Metro’s New York Ave-Florida Ave-Gallaudet U Metrorail Station Celebrates Five Years of Service
Washington, D.C., November 20, 2009 – Five years ago today, Metro, the District of Columbia and the New York Avenue partners opened the New York Ave-Florida Ave-Gallaudet U Metrorail station on the Red Line. Since its opening, ridership has climbed at the station each year and the station has become a catalyst for economic development.
At the time of its opening, the New York Ave-Florida Ave-Gallaudet U Metrorail station was heralded as a unique public-private partnership that would expand economic development and prosperity to the NoMa and Capitol Hill North portion of Northeast Washington.
With the station’s opening, economic development has grown as local and federal agencies, the hospitality industry and small businesses have opened their doors within a short distance of the New York Ave-Florida Ave-Gallaudet U Metrorail station. In the last five years, five million square feet of new office, hotel, housing and retail has been constructed around the New York Avenue Metrorail station. Current and future NoMa tenants include the U.S. Department of Alcohol, Tobacco and Fire Arms, the U.S. Equal Employment Opportunity Commission, the General Services Administration, the United States Citizenship and Immigration Services, the District of Columbia Government, NPR and Sirius XM Radio. A Courtyard by Marriott hotel opened its doors just steps from the train station, and a Hilton Garden Inn opens in 2011. More than 750 residential units will open in 2010.
As economic development has flourished in the New York Avenue area, ridership at the neighborhood’s Metrorail station has also increased. In its first year, the average monthly ridership at the station was 55,863 riders. Now as the station celebrates its fifth anniversary, the average monthly ridership at the station through Oct. 2009 is 121,298 riders.
The opening of the station has resulted in $1.5 billion of private development within walking distance of the station, with a total of 20 million square feet planned, according to Liz Price, president of the NoMa Business Improvement District. “The New York Avenue Metrorail Station was really the catalyst for the revitalization underway,” Price said. “In the last five years, we have seen this neighborhood transform into a mixed-use, transit-oriented area, and we are looking forward to the opening of nearly 800 residential units and the Harris Teeter grocery store by fall 2010. The changes are just beginning.”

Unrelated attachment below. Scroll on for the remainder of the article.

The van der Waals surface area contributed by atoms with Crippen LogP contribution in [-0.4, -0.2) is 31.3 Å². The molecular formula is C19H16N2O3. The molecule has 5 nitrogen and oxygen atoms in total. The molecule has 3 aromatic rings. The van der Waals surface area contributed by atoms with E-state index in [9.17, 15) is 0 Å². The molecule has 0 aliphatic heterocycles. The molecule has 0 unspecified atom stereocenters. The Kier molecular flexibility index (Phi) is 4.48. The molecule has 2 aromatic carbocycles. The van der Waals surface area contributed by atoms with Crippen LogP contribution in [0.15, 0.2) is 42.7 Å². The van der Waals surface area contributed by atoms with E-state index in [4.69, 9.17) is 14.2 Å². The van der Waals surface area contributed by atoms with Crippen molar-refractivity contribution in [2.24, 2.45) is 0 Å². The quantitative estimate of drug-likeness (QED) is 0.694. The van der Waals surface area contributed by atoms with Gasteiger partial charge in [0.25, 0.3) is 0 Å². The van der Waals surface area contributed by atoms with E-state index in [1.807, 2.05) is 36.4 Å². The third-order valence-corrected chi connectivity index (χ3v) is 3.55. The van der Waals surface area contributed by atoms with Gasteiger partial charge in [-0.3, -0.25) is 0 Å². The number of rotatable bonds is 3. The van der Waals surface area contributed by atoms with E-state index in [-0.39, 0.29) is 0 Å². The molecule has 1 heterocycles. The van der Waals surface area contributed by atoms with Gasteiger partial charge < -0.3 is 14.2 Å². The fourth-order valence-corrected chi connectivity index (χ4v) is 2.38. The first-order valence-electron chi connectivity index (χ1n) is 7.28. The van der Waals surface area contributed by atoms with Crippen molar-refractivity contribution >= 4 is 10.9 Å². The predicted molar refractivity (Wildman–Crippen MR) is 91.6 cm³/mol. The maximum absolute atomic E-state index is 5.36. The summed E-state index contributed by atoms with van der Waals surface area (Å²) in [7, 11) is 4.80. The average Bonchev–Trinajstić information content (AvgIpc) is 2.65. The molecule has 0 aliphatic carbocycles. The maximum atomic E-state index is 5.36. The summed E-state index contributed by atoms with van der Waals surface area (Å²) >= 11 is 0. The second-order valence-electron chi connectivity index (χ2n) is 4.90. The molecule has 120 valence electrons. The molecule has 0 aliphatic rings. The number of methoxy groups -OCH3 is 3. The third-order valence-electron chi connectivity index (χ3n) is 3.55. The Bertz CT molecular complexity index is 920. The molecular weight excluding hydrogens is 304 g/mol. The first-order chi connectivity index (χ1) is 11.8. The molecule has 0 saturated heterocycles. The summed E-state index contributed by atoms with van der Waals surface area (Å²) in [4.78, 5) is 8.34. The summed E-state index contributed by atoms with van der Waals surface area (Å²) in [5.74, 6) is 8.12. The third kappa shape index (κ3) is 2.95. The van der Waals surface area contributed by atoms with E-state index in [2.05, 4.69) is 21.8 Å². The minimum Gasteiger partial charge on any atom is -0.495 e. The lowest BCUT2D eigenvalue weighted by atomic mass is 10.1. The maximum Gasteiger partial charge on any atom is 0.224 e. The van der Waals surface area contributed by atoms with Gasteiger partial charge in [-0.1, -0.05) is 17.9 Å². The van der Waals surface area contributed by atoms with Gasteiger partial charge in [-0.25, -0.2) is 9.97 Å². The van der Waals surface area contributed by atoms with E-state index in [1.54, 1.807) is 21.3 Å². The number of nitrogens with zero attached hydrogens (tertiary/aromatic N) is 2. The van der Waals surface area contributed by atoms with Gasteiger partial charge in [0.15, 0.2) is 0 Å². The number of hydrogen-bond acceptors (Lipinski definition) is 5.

The cost of the New York Ave-Florida Ave-Gallaudet U Metrorail station was $109.9 million, made possible through a public-private partnership where private landowners created a special taxing district of the land around the station. Landowners agreed to be assessed a “Metro Benefit Assessment Fee” based on the value of their property that generated a $25 million private sector contribution to station development. The District of Columbia contributed $59.9 million and the federal government provided $25 million for the project.
The New York Ave-Florida Ave-Gallaudet U Metrorail station was Metro’s first station to be built between two operating stations while concurrently maintaining passenger service. The station included many firsts, such as the use of the design/build project delivery that reduced the project schedule to half the typical delivery time, the integration of the Arts-In-Transit public art program into a station design, and the construction of a bicycle trail as part of the station to improve bicycle and pedestrian links. The station also incorporated several revisions to the standard designs of Metro’s older stations including civil/architectural enhancements as well as systems improvements. Metro worked closely with stakeholders to better integrate the station into the neighborhood and the adjacent development sites.
“The New York Avenue Metrorail station is a dramatic example of the potential of public-private partnerships and is a model for successful transit oriented economic development that strives to meet the needs and expectations of 21st century transit supporters, advocates and patrons,” said Nat Bottigheimer, Metro’s Assistant General Manager for Planning and Joint Development.